2A was interesting and I’m glad I went, though it was less of a workshop than mini-lectures by four doctors about why Google isn’t good for finding medical information unless you know what to look for and what to ignore. Steve Novella ran 50% over his allotted 20 minutes, which honestly pissed me off and is generally a pet peeve of mine (it’s rude to the other speakers, rude to the audience, and is arrogant to think you’re so important that (a) you don’t have to follow the rules everyone else does, (b) let others speak, and (c) work to trim your talk to the allotted time like everyone else did). He also was the moderator so he didn’t cut himself off. Otherwise, I would have preferred more interaction (see my discussion about Day 3).

3A I was NOT going to go to, rather I was going to go to 3B (“The Future of Skepticism Online: Crowd-Sourced Activism”). I had been told previously that James McGaha (who gave 3A) was a bad speaker, but then the Rocky Mountain Paranormal Society (RMPS) folks convinced me to go anyway and see his approach to the subject. Instead of describing it here, I wrote a blog post describing just a few of the major issues with his presentation.

4A I thought was also an excellent workshop given by the RMPS guys, the hosts of MonsterTalk, and the hosts of the “Oh No Ross and Carrie” podcast. I catered it and got a “shout out” by Bryan and Baxter (the two RMPS guys) as one of the “excellent” experts they call on when confronted with claims they don’t have the expertise to address.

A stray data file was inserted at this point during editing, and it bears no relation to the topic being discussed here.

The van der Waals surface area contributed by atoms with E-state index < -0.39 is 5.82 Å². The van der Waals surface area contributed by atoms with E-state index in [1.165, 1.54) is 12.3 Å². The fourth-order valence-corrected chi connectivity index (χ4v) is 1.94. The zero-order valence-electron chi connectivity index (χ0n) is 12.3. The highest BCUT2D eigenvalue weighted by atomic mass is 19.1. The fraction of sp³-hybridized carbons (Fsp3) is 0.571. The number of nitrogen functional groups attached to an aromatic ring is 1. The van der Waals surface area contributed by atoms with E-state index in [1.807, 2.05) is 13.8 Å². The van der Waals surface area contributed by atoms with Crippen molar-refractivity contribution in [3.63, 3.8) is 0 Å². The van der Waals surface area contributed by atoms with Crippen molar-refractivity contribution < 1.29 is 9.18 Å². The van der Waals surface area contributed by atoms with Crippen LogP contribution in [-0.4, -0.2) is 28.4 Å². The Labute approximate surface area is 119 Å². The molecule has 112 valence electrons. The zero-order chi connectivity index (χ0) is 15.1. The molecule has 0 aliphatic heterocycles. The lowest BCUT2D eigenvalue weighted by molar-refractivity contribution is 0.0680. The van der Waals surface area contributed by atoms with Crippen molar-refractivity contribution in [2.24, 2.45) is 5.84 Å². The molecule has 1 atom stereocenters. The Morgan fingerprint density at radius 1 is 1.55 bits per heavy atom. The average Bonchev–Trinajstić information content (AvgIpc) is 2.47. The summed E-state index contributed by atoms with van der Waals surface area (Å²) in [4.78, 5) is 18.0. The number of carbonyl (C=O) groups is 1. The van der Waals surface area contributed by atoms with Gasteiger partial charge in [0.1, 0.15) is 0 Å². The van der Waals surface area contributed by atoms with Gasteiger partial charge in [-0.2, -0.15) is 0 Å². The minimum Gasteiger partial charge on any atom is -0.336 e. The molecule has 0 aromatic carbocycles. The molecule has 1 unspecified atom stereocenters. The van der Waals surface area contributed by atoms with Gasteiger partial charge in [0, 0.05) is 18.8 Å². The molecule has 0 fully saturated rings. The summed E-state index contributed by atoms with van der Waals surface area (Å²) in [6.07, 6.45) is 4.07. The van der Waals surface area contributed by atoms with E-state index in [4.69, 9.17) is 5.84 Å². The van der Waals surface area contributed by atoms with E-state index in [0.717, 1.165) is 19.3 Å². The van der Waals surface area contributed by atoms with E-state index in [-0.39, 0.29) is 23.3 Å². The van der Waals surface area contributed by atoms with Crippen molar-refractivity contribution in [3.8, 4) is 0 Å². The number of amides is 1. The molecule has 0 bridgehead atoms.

I went to the reception that was the official start of TAM at 7:00, but then left to go out as I mentioned above. I did not go to any of the late night shows that required a separate ticket purchase or other things.

Friday – Day 1

The official start of TAM was an included breakfast (which followed through Sunday) with a live recording of the SGU podcast for an hour. I was a bit surprised with how dirty the guys were when live – several penis and self-pleasuring (this is a PG blog …) references that I would be very surprised if they make it into the actual released show.

The official-official start was humorous and pleasant, as were the first two talks by Michael Shermer and Eugenie Scott (though Shermer had issues finding out where the “Play” button was on the presentation software). Which itself bears mention — the A/V at TAM was not good. It was surprising how often microphones were not working, slides were not working, and the large projectors showed a person’s head behind the podium instead of the slides they had said 5 seconds ago to leave up. I recognize they had four cameras going and three projectors plus microphones and a computer, but given the expense to attendees when compared with the conferences I normally go to with no A/V problems, I was surprised. Moving on …

I didn’t go to the next two talks, but instead became a temporary “groupie” of Eugenie Scott in the hallway and told her that it was she who really got me interested in the creationism stuff and back into skepticism in around 2004 after a brief interest around 1999 sparked by Phil Plait.